Date: June 18, 2024

Juneteenth was first celebrated as a national holiday in 2021, and I quickly realized that I had been saved from my annual July 4 discomfort. I don’t recall at what age I started squirming at the very thought of all the Independence Day hoopla.  I do know that I was not quite a teenager when I realized that I was merely enduring my family’s celebrations — waving Old Glory and clapping on 2 and 4 to Sousa’s “Stars and Stripes Forever.” 

I was born 75 years ago in Richmond, VA, the Civil War Capital of the Confederacy.  It was the last year of the 1940’s — five years prior to Brown v. Board.  Strictly enforced racial segregation was in full and efficient operation.  Brown had dismantled separate-but-equal in theory, but left the Jim Crow laws to live on in practice until the Civil Rights Act of 1964 put teeth into stopping the nation’s 100-year old legally enforced apartheid.  I was 13 in 1964, and no longer had the patience to tolerate the nonsense of celebrating July 4 in our neighborhood park where prior to ‘64 we Black folk could walk through, but not sit on any bench or on the park grass. To do so was to break the law and risk arrest.  Although, we still had to pay taxes for its maintenance for white enjoyment.

I found it absurd then (and barely tolerable now) to be a part of any celebration that assumed my love of a country that steadfastly refused to love me back — in history, tradition, practice and heritage.  I was not alone.  For example, when standing among black people to sing the National Anthem and upon reaching the final phrase, “land of the free and home of the brave,” someone would proclaim, “Yeah, free white folks and brave Negroes.”  Inevitably and without fail.  I am relieved now by how easy it is to avoid having to sing patriotic songs — those odes to America’s beauty, majesty and love of liberty when so many people who are not white are minimized and oppressed.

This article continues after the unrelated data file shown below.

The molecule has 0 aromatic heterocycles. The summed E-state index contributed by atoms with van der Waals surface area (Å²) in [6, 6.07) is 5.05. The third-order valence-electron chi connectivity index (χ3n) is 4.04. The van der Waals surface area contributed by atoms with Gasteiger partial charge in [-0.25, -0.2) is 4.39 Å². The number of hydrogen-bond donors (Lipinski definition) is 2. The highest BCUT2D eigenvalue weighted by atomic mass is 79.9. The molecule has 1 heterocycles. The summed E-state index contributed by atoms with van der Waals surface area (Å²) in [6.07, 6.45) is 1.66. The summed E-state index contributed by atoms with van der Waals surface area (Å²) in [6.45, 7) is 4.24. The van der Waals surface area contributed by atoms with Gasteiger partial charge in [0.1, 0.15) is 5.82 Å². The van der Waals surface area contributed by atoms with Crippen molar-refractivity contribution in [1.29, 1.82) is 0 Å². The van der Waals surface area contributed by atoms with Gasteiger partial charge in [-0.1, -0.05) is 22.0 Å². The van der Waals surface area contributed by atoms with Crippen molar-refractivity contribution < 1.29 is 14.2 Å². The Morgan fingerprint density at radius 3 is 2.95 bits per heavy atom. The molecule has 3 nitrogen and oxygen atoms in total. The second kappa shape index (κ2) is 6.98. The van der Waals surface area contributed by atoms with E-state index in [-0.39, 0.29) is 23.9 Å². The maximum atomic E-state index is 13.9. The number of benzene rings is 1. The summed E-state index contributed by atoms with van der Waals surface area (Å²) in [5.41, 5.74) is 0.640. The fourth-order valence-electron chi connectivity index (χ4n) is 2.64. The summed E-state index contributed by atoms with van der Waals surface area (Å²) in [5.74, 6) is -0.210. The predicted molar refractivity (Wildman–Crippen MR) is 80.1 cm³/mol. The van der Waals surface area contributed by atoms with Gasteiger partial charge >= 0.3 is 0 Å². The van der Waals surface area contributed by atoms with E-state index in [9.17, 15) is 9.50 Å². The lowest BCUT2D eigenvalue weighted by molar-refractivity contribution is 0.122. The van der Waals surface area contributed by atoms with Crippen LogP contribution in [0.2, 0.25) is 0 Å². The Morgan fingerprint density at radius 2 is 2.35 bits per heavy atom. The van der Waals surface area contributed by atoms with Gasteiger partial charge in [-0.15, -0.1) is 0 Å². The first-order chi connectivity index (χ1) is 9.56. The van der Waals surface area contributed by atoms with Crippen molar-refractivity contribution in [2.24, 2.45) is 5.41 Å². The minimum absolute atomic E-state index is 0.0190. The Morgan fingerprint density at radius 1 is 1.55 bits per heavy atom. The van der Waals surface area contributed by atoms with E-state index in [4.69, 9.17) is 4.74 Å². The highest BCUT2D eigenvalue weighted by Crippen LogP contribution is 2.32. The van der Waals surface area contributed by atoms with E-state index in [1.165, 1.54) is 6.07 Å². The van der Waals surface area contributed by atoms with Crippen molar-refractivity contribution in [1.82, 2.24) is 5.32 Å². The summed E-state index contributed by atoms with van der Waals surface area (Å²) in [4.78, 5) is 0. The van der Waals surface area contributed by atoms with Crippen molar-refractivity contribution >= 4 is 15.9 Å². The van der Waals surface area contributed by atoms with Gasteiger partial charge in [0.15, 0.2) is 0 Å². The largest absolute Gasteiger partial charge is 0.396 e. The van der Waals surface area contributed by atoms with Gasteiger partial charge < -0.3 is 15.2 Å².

So, at age 72 along came Juneteenth — my national liberation day.  There are those who believe that slavery ended that day, June 19, 1865 when enslaved Texans at Galveston were given the news of freedom.  Not true.  Slavery ended in December 1865 when the last State ratified the 13th Amendment to the US Constitution. Juneteenth actually marks the end of the Confederate rebellion.  It is thus a fitting way to mark the beginning of realistic hope for unencumbered freedom.  Thank you Juneteenth for giving me and all like me a reason — observed now throughout the nation — to salute the possibility of freedom.  No squirming necessary.

Riley Temple, JD, MTS
Collection Growth Specialist for the African American Episcopal Historical Collection
Bishop Payne Library

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